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Food and Mood

HK BioTek Intern

Food is one of the basic necessities for our survival as being the source of energy for us to sustain our body function and health. However, food is also necessary for our psychological well-being. Many of us should have experienced hanger (anger when hungry) or the crave for any comfort food during bad mood for stress relief. One example of the food that people crave during stress or sadness would be junk food like potato chips and ice cream. Indeed, it is scientifically supported that certain food can calm people down but not every food would have the same effect on emotions.


On the other hand, it is suggested that poor nutrition including long-term high intake of sugar from food or beverages would pose negative effects to our mental health by influencing the inflammation level and the brain cells. Apart from that, carbohydrates are also susceptible to bad mood, among which food with high glycemic index could actually lead to some detrimental effects to our mental well-being, such as depression symptoms or anxiety. By lowering down the glucose concentration in our blood, and then triggering the release of some hormones which can result in anxiety symptoms, such as irritability and hunger. One of the hormones released is cortisol, which is known as the stress hormone, negatively affecting both physical and psychological conditions and thus the mood will be affected. Therefore, food definitely plays a role in our mood and mental state.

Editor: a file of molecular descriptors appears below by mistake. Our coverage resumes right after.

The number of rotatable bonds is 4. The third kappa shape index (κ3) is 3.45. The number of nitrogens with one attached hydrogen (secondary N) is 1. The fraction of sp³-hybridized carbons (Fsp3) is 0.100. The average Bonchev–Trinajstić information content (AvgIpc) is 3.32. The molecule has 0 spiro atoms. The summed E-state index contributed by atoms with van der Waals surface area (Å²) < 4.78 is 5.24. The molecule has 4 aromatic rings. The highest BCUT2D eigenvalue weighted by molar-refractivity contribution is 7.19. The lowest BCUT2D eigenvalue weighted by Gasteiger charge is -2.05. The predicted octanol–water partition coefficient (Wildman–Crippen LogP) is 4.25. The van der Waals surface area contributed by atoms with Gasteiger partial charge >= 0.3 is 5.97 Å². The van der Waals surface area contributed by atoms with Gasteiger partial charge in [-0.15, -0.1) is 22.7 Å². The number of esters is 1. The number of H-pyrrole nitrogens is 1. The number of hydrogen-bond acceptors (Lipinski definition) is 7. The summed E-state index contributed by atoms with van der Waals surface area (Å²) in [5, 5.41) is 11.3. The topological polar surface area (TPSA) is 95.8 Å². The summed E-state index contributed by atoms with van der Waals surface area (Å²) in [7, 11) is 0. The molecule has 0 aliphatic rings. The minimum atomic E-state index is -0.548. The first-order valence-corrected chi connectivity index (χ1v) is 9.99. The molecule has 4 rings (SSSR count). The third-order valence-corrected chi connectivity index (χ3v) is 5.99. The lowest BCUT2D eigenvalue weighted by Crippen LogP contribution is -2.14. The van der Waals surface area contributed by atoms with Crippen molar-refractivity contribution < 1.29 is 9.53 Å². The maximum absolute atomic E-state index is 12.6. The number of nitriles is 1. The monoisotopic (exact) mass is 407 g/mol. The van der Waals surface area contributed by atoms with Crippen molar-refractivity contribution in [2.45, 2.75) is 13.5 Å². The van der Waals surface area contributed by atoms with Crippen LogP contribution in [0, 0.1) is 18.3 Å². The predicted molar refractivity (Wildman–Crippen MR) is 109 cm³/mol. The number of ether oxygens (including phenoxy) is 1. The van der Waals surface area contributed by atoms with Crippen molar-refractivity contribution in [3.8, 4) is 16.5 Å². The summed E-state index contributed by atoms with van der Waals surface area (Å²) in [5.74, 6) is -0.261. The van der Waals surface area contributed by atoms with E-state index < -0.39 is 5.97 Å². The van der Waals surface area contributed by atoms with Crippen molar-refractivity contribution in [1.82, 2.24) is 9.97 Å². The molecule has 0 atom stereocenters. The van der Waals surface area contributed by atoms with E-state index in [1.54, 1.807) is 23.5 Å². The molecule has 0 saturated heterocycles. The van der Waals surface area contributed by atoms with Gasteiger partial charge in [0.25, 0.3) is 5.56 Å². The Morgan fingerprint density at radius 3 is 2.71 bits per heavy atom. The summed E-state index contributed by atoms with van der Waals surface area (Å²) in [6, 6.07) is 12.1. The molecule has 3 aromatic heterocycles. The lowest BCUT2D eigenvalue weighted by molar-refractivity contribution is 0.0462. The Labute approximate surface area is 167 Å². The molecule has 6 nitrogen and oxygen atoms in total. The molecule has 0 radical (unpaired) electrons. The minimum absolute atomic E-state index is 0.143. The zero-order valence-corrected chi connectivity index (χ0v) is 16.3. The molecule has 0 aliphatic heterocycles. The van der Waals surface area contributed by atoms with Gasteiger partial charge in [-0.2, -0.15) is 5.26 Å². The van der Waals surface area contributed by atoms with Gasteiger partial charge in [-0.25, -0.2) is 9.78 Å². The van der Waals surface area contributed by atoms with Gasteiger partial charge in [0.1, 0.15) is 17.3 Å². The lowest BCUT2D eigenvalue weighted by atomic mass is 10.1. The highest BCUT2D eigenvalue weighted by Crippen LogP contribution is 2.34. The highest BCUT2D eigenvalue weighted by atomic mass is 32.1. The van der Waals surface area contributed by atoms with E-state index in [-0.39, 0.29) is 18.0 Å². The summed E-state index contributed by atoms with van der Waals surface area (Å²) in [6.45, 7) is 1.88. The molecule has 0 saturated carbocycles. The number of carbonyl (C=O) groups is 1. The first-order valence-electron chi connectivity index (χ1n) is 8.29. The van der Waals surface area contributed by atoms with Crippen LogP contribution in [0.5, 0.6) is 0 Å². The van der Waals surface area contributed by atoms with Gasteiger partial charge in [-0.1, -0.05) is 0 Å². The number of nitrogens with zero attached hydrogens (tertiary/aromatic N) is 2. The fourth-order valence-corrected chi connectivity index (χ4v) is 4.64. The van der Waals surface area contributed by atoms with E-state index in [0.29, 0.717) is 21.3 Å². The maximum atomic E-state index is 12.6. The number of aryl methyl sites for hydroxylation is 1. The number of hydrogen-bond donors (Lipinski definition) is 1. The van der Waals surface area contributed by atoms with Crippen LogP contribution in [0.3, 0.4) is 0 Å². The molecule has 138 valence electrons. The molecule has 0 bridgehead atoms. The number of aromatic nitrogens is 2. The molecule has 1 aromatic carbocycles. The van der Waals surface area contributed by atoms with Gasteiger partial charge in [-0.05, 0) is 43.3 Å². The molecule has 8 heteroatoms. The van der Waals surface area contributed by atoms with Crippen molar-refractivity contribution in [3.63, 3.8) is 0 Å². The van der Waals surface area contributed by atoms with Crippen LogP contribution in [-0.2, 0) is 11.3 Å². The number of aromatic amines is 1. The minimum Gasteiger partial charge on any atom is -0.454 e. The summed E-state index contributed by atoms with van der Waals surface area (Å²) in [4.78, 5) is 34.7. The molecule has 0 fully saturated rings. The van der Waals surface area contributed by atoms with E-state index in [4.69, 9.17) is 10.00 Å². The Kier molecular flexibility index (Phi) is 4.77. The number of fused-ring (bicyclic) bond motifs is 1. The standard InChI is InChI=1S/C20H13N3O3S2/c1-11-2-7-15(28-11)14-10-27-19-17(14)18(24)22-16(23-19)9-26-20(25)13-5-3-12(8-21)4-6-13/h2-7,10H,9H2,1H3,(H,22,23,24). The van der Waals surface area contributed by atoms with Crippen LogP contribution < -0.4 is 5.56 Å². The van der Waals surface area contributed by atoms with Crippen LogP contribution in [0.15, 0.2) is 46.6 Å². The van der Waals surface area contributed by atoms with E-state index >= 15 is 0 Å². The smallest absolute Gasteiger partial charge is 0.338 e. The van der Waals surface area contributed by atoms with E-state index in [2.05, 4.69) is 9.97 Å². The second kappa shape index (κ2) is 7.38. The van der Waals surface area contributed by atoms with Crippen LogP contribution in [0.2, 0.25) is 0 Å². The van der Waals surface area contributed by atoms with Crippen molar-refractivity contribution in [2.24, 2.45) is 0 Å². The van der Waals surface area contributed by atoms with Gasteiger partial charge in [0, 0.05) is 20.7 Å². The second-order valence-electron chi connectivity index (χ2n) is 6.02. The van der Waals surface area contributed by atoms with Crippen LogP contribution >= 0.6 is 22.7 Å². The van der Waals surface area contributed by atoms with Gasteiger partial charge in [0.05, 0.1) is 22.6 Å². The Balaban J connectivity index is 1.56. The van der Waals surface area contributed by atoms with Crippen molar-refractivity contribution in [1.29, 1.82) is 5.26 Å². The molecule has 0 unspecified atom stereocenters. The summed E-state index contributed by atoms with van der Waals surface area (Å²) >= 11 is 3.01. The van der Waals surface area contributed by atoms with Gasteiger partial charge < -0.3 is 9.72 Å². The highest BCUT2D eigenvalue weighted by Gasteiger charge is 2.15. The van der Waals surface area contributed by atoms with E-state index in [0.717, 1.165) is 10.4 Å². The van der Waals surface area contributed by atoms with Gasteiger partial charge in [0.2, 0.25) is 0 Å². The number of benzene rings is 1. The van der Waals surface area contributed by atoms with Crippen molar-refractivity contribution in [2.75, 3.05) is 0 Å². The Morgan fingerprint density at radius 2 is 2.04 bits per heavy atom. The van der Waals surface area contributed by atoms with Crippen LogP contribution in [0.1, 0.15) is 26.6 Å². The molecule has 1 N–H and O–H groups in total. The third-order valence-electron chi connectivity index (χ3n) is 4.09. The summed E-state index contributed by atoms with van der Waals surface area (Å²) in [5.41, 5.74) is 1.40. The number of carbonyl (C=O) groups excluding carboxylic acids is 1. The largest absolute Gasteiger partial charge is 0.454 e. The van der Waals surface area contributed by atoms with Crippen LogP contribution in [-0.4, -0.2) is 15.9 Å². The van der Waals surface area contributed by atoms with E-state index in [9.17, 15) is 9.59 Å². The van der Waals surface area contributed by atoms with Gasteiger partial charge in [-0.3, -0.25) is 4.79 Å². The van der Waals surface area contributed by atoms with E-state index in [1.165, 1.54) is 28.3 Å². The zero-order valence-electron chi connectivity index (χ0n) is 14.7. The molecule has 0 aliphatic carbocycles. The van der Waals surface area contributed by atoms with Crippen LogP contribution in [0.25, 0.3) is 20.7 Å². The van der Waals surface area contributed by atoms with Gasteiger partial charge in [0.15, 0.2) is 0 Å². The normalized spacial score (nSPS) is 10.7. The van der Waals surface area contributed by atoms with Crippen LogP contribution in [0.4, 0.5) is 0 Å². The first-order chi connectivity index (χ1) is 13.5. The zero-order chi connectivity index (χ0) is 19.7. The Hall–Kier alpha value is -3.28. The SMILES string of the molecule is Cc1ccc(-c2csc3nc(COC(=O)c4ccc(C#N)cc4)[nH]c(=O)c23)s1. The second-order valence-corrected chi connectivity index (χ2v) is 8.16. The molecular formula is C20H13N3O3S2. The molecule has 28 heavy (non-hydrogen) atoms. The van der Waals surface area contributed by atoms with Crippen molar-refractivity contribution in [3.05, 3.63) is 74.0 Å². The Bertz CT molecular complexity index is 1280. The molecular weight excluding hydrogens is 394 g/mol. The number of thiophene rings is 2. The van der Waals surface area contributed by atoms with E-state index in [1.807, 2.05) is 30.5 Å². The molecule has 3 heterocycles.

Types of food resulting in better mood

Polyphenol food group

Polyphenols are a group of plant metabolites found in mainly fruits and vegetables as well as some snacks in our diet. It is found that food as great source of polyphenols would lower the level of cortisol. Apart from lowering such level, polyphenols can also inhibit the activity of certain enzyme which is involved in the activation of cortisol. As a result, the level of active cortisol would be reduced and so as the stress level. Not only that, polyphenols can also suppress the activity of another enzyme which thus lead to an antidepressant effect. One well-known food source of polyphenols is chocolate and it is common that people would link it to happiness or crave for it in hard times.

Food sources of polyphenols

Examples

Berries

Blueberry, Blackcurrant, Strawberry

Herbs and spices

Cloves*, Peppermint*, Oregano*

Cocoa

Cocoa powder, Milk chocolate

Seeds

Flaxseed, Chestnut, Hazelnut

*Not significant due to the little amount consumed each time


Apart from the above food items, polyphenols can also be obtained in beverages with lesser amount, such as red wine, grape juice, orange juice, and tea etc. This can also tell why some people love to drink a glass of wine or a cup of tea after a long day of work.


Mediterranean diet